(debtor), while the person to whom the payment is to be made is called payee
80. Essentials of a promissory note:
It must be in writing: a verbal promise to pay does not become a promissory note. It
must be in writing with pen or may be printed or typed.
It must contain a promise to pay: there must be a promise or undertaking to pay a mere
acknowledgment of debt without a clear promise to pay is not a promissory note.
The promise to pay must be unconditional and absolute: the promise to pay must mot
depends upon the happening of some uncertain event or fulfillment of a condition.
It must be signed by the maker: the maker must sign the promissory note in any part of
the instrument and not necessarily at the bottom. When the maker is illiterates is thumb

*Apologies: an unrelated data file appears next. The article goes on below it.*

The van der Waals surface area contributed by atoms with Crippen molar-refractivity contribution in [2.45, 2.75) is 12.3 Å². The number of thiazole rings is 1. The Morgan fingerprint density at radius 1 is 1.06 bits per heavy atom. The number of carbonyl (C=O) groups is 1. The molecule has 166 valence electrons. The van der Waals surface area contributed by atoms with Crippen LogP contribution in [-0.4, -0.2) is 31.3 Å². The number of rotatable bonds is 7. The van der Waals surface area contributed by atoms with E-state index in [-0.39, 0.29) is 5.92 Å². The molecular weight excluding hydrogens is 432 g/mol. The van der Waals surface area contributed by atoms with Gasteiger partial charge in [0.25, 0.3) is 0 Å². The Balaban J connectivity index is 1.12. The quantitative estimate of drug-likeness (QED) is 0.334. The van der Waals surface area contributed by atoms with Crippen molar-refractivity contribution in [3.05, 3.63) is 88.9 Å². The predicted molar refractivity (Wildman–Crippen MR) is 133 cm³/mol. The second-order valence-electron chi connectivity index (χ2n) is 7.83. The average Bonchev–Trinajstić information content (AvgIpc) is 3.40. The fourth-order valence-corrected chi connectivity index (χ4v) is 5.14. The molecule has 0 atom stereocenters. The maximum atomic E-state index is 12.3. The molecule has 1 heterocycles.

impression is sufficient.
The maker must be certain person: the instrument must indicate who is the person
taking the responsibility where there are two or more makers, they may be liable jointly
and individually but alternate promisors are not allowed.
The payee must be certain: the payees name can be indicated by his official designation
only. It may be made payable to two or more payee jointly.

The sum payable must be certain and must be in Pakistani currency: if the amount is
to be paid is uncertain, the instrument will not be a valid promissory note.
Other formalities: it includes the place in a note where it is made, the date, properly
stamped under stamp Act etc.
82. Bill of exchange
83. It is an instrument in writings containing an unconditional order, signed by the maker
(creditor), directing a certain person to pay on deemed or at a fixed